It's not my Texas heritage that causes me to equate keeping up with today's market conditions with bull riding. Nevertheless, whatever the prevailing market circumstances -- and especially amid the bucking and whirling movements that are currently the order of the day -- Fools are advised more strongly than ever to carefully research the sectors and specific stocks they're considering adding to their portfolio.
Virtually all industries present their own particular top-down challenges, while individual companies within the sectors have their own idiosyncrasies. As is the case with the major integrated oil and gas companies, which have long been collectively referred to as "Big Oil," for instance, larger companies demand increased attention and often seem to provide a thrill a minute, given their size and the plethora of geographic, political, and technological challenges they face at any given time.
Beginning new coverage
The ideal way to initiate coverage of a company and its stock is to become familiar with its history through careful reading of its 10-K forms, which are filed with the SEC and available to the public.
Ideally, that initial perusal should be followed by at least twice-weekly scans for newsworthy items about the company and its peers. Beyond that, there's a lot to be gained by pausing at about six-week intervals -- perhaps monthly for large companies with lots of activity -- for a "roundup" that will help you remain focused on the company's strengths, weaknesses, apparent goals, and progress in reaching them.
Let's create a roundup to see how it's supposed to work. Let's stick with Big Oil and focus on Chevron's
1. Early this month, the company hit on an apparently major deepwater oil discovery in the Gulf of Mexico. The Moccasin discovery was drilled about 216 miles from Louisiana in 6,700 feet of water to a depth of nearly 31,545 feet. It sits in the lower tertiary formation in proximity to the company's Buckskin discovery, a trio of recently announced Exxon finds, and BP's
At about the same time, BP announced a doubling of the oil contained in the Mad Dog field in the Gulf, in which BHP Billiton
2. As September began, Chevron received environmental approval from the state government of Western Australia for the development of its $25 billion Wheatstone liquefied natural gas project. While the company awaits approval from Australia's federal government, it nevertheless has reached an agreement with Japan's Kyushu Electric Power for the sale of up to 700,000 tons of Wheatstone LNG annually. Included with Chevron as partners in the project are Apache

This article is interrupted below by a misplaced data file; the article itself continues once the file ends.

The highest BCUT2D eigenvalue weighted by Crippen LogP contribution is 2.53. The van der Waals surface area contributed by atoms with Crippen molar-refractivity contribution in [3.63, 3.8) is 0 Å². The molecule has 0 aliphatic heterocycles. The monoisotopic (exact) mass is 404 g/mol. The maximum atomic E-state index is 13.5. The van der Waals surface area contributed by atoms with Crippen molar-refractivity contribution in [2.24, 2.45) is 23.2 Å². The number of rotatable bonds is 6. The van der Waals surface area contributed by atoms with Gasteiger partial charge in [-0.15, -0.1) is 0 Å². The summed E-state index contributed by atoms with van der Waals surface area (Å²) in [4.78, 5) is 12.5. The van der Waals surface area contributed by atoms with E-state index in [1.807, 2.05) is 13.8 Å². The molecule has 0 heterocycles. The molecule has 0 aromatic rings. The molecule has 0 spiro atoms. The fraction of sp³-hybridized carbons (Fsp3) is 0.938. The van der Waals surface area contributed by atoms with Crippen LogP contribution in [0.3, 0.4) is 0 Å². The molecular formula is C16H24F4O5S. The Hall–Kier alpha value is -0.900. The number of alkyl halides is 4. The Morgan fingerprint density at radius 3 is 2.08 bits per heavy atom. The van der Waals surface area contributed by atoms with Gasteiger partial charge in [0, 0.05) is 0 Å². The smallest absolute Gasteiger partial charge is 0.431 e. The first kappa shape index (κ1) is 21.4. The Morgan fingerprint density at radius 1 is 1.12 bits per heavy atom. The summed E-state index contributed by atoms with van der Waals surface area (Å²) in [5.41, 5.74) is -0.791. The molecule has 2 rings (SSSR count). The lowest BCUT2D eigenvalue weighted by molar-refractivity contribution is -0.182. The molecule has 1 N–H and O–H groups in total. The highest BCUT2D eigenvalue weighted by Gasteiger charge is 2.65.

Chevron also continues to progress on its even larger ($37 billion) Gorgon project, also in Western Australia, on which Exxon and Shell are its primary partners.
3. As August concluded, Chevron CEO John Watson spoke to The Houston Partnership. In my opinion, his key observation was that: "We could accomplish great things if America had a rational, robust, and comprehensive energy policy. Such a policy would prepare us for rising demand. It would expand safe and responsible at home. It would promote energy efficiency across the country. And it would encourage alternative sources, not by mandates and subsidies, but by allowing the market to identify the best new fuels and bring them up to commercial sale."
4. As last week's market plunge took shape, Fort Worth, Texas-based Range Resources'
5. On the somewhat less positive side, it's impossible to scan Chevron's activities for any length of time without discussing the company's interminable environmental litigation with indigenous citizens of Ecuador. In a case first filed in 1993, an Ecuadorian court in February ordered the company to pay $18 billion for damages created in the Amazon portion of the country by Texaco's operations from 1964 to 1990 (before it was acquired by Chevron in 2001). The following month, a New York judge issued a preliminary order barring the plaintiffs from collecting on the award.
At the end of August, in a separate case, the Permanent Court of Arbitration in The Hague found that Ecuador had overstated its domestic crude demand from 1991 to 1993 to increase its share of production from wells then operated by Texaco. The judgment, which Ecuador vowed to appeal, includes a $96 million judgment for Chevron.
Back at the ranch, or, more accurately, back to the primary litigation, a federal appeals court last week vacated the March order that had barred collection of the $18 billion award. The three judges sitting on the appeals court clearly were dubious that the judge's jurisdiction extended beyond the U.S.
The ongoing litigation obviously has little effect on Chevron's valuation, and its ultimate duration is anyone's guess. It does, however, require monitoring by anyone following the company.
Foolish bottom line
The format of an effective roundup is up to the individual investor. You may choose to simply jot cursory notes on a legal pad or to maintain a simple outline on your computer. The key is that periodically reviewing the goings-on at a busy company helps you keep up to speed on its twists and turns. As such, maintaining a moving roundup in concert with placing the company on your individual version of The Motley Fool's My Watchlist, is an optimum combination for following an active -- and solid -- company like Chevron.